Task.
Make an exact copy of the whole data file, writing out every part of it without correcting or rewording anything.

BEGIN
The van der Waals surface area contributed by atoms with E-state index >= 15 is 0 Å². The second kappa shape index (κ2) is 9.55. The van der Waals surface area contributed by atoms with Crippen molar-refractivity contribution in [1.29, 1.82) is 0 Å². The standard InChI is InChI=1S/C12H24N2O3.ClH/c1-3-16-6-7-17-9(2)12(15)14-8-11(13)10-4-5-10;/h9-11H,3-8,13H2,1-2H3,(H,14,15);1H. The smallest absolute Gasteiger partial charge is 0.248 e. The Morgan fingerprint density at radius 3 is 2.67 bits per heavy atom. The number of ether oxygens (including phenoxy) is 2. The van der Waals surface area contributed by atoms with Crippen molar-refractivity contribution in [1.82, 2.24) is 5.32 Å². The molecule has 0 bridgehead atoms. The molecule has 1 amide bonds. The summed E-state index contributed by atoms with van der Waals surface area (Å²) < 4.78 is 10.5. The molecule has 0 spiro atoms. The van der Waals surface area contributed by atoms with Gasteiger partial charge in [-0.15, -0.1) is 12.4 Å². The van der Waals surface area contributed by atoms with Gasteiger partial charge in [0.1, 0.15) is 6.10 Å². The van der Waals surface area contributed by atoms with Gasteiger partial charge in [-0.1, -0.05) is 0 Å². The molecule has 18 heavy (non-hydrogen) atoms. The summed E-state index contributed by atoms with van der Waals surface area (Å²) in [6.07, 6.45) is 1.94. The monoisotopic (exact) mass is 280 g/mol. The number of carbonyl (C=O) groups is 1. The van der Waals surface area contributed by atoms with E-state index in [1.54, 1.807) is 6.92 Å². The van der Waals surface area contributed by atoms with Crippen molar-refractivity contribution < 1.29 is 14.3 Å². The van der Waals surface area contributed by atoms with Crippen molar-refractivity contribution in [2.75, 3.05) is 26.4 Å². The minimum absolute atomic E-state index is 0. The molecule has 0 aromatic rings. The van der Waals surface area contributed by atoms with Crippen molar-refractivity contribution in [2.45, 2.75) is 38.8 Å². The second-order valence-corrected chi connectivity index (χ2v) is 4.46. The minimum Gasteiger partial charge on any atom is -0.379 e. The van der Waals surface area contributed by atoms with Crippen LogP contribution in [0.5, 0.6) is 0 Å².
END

The van der Waals surface area contributed by atoms with E-state index >= 15 is 0 Å². The second kappa shape index (κ2) is 9.55. The van der Waals surface area contributed by atoms with Crippen molar-refractivity contribution in [1.29, 1.82) is 0 Å². The standard InChI is InChI=1S/C12H24N2O3.ClH/c1-3-16-6-7-17-9(2)12(15)14-8-11(13)10-4-5-10;/h9-11H,3-8,13H2,1-2H3,(H,14,15);1H. The smallest absolute Gasteiger partial charge is 0.248 e. The Morgan fingerprint density at radius 3 is 2.67 bits per heavy atom. The number of ether oxygens (including phenoxy) is 2. The van der Waals surface area contributed by atoms with Crippen molar-refractivity contribution in [1.82, 2.24) is 5.32 Å². The molecule has 0 bridgehead atoms. The molecule has 1 amide bonds. The summed E-state index contributed by atoms with van der Waals surface area (Å²) < 4.78 is 10.5. The molecule has 0 spiro atoms. The van der Waals surface area contributed by atoms with Gasteiger partial charge in [-0.15, -0.1) is 12.4 Å². The van der Waals surface area contributed by atoms with Gasteiger partial charge in [0.1, 0.15) is 6.10 Å². The van der Waals surface area contributed by atoms with Gasteiger partial charge in [-0.1, -0.05) is 0 Å². The molecule has 18 heavy (non-hydrogen) atoms. The summed E-state index contributed by atoms with van der Waals surface area (Å²) in [6.07, 6.45) is 1.94. The monoisotopic (exact) mass is 280 g/mol. The number of carbonyl (C=O) groups is 1. The van der Waals surface area contributed by atoms with E-state index in [1.54, 1.807) is 6.92 Å². The van der Waals surface area contributed by atoms with Crippen molar-refractivity contribution < 1.29 is 14.3 Å². The van der Waals surface area contributed by atoms with Crippen molar-refractivity contribution in [2.75, 3.05) is 26.4 Å². The minimum absolute atomic E-state index is 0. The molecule has 0 aromatic rings. The van der Waals surface area contributed by atoms with Crippen molar-refractivity contribution in [2.45, 2.75) is 38.8 Å². The second-order valence-corrected chi connectivity index (χ2v) is 4.46. The minimum Gasteiger partial charge on any atom is -0.379 e. The van der Waals surface area contributed by atoms with Crippen LogP contribution in [0.5, 0.6) is 0 Å².